Do Medians Actually Make Streets Safer for Pedestrians?
Some transportation engineers believe that raised medians — concrete strips dividing one side of a street from the other — are all you need to make a street safe for walking. But data from Denver Public Works shows it’s not that simple.
While medians can help, they’re no substitute for other aspects of safe street design, like lane widths that reduce speeding and crossing distances that aren’t too long for vulnerable pedestrians. Drivers still hit, injure, and kill people walking at locations with medians.
Take the project to widen Federal Boulevard between 5th Avenue and Howard Place. The Colorado Department of Transportation and DPW will add a sixth driving lane and widen the existing lanes on this stretch of Federal. Both changes will lead to more speeding on what’s already the deadliest street in the city.
But CDOT and DPW claim people on foot will benefit, despite the increase in speeding and longer crossing distances, thanks to medians. The idea is that people will use them as refuges halfway across the street, and drivers will have to turn more carefully to avoid going over them.
The data on medians in DPW’s Pedestrian Crash Analysis indicates that the safety benefit of existing medians on Colfax Avenue, Colorado Boulevard, and Federal may be real, but is definitely limited.
All three streets double as state highways. On each street, some stretches have medians and others do not. Eight of the 24 pedestrians killed on these streets between 2011 and 2015 lost their lives at locations with medians. Drivers hit pedestrians 43 times at the most common crash sites on Colorado, according to DPW’s analysis. A median was present each time.
As you can see in this diagram, the median did not guarantee pedestrian safety — quite the opposite:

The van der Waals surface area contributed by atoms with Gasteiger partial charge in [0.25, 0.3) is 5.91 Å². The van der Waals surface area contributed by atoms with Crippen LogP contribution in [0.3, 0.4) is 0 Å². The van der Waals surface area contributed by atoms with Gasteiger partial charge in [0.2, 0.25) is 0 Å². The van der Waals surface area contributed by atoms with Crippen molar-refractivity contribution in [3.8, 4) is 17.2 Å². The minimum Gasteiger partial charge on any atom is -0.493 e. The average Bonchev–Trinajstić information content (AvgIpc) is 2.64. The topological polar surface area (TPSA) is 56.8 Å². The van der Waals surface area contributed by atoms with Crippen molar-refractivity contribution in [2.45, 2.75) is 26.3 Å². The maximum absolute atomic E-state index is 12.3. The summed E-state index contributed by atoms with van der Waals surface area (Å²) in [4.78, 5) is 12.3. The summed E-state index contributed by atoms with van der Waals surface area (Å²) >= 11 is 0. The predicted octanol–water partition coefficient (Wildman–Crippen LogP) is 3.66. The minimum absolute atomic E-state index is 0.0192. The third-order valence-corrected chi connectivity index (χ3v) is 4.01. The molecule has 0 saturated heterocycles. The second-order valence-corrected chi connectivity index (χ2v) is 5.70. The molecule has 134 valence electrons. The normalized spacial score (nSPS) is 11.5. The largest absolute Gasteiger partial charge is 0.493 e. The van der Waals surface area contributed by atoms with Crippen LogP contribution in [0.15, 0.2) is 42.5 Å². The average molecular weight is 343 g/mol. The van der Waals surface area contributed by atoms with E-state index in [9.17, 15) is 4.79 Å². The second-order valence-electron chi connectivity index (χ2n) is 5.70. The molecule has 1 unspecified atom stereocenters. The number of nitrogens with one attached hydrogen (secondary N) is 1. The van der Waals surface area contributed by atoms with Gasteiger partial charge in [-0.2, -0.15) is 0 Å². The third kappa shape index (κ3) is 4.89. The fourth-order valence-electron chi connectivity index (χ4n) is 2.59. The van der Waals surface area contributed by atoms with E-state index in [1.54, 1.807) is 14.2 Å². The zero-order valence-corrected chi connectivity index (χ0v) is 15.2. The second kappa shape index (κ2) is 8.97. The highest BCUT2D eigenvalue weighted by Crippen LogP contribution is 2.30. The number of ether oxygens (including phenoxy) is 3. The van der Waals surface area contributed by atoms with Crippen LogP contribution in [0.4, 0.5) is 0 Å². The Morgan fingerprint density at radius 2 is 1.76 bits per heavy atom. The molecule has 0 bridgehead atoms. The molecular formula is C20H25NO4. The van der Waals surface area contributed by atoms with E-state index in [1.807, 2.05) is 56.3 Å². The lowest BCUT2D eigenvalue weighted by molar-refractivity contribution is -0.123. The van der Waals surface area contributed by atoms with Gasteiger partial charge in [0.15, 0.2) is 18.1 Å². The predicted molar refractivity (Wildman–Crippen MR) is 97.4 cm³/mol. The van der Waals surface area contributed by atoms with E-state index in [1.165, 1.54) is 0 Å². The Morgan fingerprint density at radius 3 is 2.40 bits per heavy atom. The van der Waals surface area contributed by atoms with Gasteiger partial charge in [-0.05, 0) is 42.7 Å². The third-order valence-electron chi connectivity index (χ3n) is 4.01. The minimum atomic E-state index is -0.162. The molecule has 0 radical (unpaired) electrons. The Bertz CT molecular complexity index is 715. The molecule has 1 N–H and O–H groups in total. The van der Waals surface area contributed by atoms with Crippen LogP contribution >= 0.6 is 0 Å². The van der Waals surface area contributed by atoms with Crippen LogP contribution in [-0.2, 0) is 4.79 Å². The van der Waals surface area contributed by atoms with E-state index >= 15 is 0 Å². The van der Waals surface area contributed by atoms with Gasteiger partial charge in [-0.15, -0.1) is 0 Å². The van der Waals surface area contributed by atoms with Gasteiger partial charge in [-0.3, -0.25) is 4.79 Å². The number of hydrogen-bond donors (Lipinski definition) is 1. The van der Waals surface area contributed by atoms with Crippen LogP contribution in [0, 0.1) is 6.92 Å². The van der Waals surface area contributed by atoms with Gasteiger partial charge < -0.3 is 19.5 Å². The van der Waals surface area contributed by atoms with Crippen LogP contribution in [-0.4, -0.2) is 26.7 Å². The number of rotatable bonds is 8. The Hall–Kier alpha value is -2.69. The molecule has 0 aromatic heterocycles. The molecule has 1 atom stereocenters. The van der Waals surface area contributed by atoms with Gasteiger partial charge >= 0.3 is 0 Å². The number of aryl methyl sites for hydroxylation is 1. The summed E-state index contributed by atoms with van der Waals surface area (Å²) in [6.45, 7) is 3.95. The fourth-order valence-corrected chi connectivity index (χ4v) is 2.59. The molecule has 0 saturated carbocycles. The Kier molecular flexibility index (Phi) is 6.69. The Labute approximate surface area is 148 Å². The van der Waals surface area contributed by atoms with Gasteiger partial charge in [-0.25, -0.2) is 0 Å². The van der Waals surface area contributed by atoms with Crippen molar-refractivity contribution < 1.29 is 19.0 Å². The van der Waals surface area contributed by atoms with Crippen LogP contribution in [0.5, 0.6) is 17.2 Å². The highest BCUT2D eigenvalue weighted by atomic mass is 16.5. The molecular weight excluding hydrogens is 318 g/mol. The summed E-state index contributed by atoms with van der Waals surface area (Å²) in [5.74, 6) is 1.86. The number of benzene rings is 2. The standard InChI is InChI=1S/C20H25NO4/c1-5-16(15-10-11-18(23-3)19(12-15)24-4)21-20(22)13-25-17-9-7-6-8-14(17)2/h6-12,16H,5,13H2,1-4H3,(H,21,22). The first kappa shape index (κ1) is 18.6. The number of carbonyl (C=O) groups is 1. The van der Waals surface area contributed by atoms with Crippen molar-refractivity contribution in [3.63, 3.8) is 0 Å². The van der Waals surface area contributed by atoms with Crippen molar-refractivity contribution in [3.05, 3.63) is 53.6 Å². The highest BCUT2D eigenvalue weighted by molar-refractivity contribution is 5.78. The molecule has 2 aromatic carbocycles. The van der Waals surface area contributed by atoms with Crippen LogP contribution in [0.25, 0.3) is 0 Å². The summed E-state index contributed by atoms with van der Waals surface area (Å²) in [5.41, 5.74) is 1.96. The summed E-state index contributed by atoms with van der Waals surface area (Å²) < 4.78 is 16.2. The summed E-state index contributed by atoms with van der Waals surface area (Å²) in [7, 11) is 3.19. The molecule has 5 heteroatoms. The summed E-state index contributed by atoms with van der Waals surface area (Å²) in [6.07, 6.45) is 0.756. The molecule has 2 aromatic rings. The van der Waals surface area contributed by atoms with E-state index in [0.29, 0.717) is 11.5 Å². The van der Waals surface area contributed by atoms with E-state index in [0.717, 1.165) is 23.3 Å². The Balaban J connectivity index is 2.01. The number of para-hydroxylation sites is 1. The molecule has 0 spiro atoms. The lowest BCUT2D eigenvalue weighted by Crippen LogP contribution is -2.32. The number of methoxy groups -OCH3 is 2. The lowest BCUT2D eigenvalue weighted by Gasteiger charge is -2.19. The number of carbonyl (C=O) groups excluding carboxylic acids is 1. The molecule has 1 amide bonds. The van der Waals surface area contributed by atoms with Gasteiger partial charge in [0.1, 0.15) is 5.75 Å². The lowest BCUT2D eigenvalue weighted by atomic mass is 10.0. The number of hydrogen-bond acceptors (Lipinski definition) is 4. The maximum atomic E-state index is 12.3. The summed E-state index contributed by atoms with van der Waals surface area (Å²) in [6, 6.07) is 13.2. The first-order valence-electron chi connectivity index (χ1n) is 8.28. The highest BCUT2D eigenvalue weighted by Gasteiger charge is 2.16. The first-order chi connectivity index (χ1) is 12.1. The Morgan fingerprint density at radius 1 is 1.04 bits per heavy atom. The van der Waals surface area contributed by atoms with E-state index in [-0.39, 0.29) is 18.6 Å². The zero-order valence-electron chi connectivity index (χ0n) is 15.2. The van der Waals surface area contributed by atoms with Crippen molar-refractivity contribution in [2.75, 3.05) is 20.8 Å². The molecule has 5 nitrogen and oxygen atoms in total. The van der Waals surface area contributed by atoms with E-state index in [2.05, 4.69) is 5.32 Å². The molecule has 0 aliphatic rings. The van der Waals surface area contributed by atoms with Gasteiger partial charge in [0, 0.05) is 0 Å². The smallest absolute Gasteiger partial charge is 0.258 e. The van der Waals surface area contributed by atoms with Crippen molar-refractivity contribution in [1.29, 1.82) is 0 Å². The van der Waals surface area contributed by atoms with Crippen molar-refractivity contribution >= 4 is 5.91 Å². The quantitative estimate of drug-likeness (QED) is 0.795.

It’s important to distinguish between different types of medians, says Wes Marshall, a civil engineering professor at the University of Colorado Denver.
“I have mixed feelings,” he said. “Some [medians] are good and useful — such as when they provide a curb-cut and pedestrian refuge, which is especially important for mid-block crossings. Some are bad and create mini-highways — and without a curb cut, they can make for barriers — especially for bikes.”
Monaco Parkway is one example where the median makes the street a “mini-highway.” Here, the median is like a highway divider that induces higher driving speeds by eliminating “friction” between on-coming vehicles. Drivers can just step on the gas without a care.
The median also creates another barrier for pedestrians at some intersections, where traffic engineers have determined that people on foot don’t merit an official crossing:
One way to make medians more pedestrian-friendly, Marshall says, is to add crossings, like on Martin Luther King Jr. Boulevard in Stapleton (shown at the top of this post). Still, it’s a superficial improvement. The street is primarily designed to move cars at high speeds.
Marshall is a fan of Octavia Boulevard, an arterial street in San Francisco where trees and medians — three of them — slim down the roadway. The posted speed limit is 25 mph:
There’s a difference between accommodating pedestrians and prioritizing them. Medians can be part of a street engineering strategy that puts safe walking front and center, or they can be half-measures that merely mitigate an inherently dangerous design.